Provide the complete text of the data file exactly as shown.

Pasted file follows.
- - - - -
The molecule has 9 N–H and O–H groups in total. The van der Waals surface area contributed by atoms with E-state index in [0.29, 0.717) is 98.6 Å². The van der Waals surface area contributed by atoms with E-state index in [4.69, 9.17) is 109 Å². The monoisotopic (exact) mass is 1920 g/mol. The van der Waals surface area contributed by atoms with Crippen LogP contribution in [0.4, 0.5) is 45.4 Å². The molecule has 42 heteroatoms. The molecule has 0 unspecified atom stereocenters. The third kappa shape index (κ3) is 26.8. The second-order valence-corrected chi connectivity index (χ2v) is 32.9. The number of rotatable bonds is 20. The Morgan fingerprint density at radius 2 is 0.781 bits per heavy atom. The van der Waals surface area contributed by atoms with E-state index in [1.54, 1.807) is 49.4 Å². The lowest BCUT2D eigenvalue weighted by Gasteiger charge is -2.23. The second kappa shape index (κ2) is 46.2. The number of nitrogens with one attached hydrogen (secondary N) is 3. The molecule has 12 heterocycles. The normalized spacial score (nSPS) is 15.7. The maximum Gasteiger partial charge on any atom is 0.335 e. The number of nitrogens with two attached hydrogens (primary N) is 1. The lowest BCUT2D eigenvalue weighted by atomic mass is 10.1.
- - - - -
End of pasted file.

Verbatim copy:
The molecule has 9 N–H and O–H groups in total. The van der Waals surface area contributed by atoms with E-state index in [0.29, 0.717) is 98.6 Å². The van der Waals surface area contributed by atoms with E-state index in [4.69, 9.17) is 109 Å². The monoisotopic (exact) mass is 1920 g/mol. The van der Waals surface area contributed by atoms with Crippen LogP contribution in [0.4, 0.5) is 45.4 Å². The molecule has 42 heteroatoms. The molecule has 0 unspecified atom stereocenters. The third kappa shape index (κ3) is 26.8. The second-order valence-corrected chi connectivity index (χ2v) is 32.9. The number of rotatable bonds is 20. The Morgan fingerprint density at radius 2 is 0.781 bits per heavy atom. The van der Waals surface area contributed by atoms with E-state index in [1.54, 1.807) is 49.4 Å². The lowest BCUT2D eigenvalue weighted by Gasteiger charge is -2.23. The second kappa shape index (κ2) is 46.2. The number of nitrogens with one attached hydrogen (secondary N) is 3. The molecule has 12 heterocycles. The normalized spacial score (nSPS) is 15.7. The maximum Gasteiger partial charge on any atom is 0.335 e. The number of nitrogens with two attached hydrogens (primary N) is 1. The lowest BCUT2D eigenvalue weighted by atomic mass is 10.1.